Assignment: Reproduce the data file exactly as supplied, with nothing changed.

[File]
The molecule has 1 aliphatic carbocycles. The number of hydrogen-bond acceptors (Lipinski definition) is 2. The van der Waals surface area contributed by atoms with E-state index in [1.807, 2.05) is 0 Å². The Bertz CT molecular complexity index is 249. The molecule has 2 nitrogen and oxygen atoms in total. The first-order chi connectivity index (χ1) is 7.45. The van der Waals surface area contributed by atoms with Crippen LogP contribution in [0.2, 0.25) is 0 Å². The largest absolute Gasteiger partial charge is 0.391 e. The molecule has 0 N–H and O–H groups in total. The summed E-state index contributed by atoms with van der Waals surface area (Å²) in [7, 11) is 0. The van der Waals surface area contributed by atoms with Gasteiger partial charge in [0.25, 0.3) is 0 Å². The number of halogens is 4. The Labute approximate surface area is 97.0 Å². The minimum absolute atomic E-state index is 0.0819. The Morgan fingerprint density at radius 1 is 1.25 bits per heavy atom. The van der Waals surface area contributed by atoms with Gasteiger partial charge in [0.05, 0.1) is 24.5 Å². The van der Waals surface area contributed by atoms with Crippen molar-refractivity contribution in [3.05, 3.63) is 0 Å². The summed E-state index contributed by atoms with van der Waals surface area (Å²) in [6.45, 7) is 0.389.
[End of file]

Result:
The molecule has 1 aliphatic carbocycles. The number of hydrogen-bond acceptors (Lipinski definition) is 2. The van der Waals surface area contributed by atoms with E-state index in [1.807, 2.05) is 0 Å². The Bertz CT molecular complexity index is 249. The molecule has 2 nitrogen and oxygen atoms in total. The first-order chi connectivity index (χ1) is 7.45. The van der Waals surface area contributed by atoms with Crippen LogP contribution in [0.2, 0.25) is 0 Å². The largest absolute Gasteiger partial charge is 0.391 e. The molecule has 0 N–H and O–H groups in total. The summed E-state index contributed by atoms with van der Waals surface area (Å²) in [7, 11) is 0. The van der Waals surface area contributed by atoms with Gasteiger partial charge in [0.25, 0.3) is 0 Å². The number of halogens is 4. The Labute approximate surface area is 97.0 Å². The minimum absolute atomic E-state index is 0.0819. The Morgan fingerprint density at radius 1 is 1.25 bits per heavy atom. The van der Waals surface area contributed by atoms with Gasteiger partial charge in [0.05, 0.1) is 24.5 Å². The van der Waals surface area contributed by atoms with Crippen molar-refractivity contribution in [3.05, 3.63) is 0 Å². The summed E-state index contributed by atoms with van der Waals surface area (Å²) in [6.45, 7) is 0.389.